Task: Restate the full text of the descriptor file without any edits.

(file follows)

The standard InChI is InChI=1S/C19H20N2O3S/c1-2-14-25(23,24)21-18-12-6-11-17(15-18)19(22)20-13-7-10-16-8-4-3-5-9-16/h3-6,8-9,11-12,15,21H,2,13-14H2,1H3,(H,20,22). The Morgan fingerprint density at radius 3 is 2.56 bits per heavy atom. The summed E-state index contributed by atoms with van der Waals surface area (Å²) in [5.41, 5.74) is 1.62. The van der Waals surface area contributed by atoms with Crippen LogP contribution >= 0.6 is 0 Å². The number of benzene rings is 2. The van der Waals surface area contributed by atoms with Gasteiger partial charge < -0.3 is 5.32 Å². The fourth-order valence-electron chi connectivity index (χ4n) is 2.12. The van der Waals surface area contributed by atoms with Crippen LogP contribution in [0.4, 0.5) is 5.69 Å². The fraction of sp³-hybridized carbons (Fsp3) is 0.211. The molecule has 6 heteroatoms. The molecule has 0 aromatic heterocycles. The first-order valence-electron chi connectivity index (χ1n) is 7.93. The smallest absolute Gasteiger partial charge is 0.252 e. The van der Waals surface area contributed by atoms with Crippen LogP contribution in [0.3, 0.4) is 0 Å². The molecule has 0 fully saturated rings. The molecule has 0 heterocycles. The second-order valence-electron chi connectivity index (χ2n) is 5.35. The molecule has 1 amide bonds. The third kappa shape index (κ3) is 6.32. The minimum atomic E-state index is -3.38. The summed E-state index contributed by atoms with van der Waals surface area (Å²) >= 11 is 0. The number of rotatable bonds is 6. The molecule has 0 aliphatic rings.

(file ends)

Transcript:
The standard InChI is InChI=1S/C19H20N2O3S/c1-2-14-25(23,24)21-18-12-6-11-17(15-18)19(22)20-13-7-10-16-8-4-3-5-9-16/h3-6,8-9,11-12,15,21H,2,13-14H2,1H3,(H,20,22). The Morgan fingerprint density at radius 3 is 2.56 bits per heavy atom. The summed E-state index contributed by atoms with van der Waals surface area (Å²) in [5.41, 5.74) is 1.62. The van der Waals surface area contributed by atoms with Crippen LogP contribution >= 0.6 is 0 Å². The number of benzene rings is 2. The van der Waals surface area contributed by atoms with Gasteiger partial charge < -0.3 is 5.32 Å². The fourth-order valence-electron chi connectivity index (χ4n) is 2.12. The van der Waals surface area contributed by atoms with Crippen LogP contribution in [0.4, 0.5) is 5.69 Å². The fraction of sp³-hybridized carbons (Fsp3) is 0.211. The molecule has 6 heteroatoms. The molecule has 0 aromatic heterocycles. The first-order valence-electron chi connectivity index (χ1n) is 7.93. The smallest absolute Gasteiger partial charge is 0.252 e. The van der Waals surface area contributed by atoms with Crippen LogP contribution in [0.3, 0.4) is 0 Å². The molecule has 0 fully saturated rings. The molecule has 0 heterocycles. The second-order valence-electron chi connectivity index (χ2n) is 5.35. The molecule has 1 amide bonds. The third kappa shape index (κ3) is 6.32. The minimum atomic E-state index is -3.38. The summed E-state index contributed by atoms with van der Waals surface area (Å²) >= 11 is 0. The number of rotatable bonds is 6. The molecule has 0 aliphatic rings.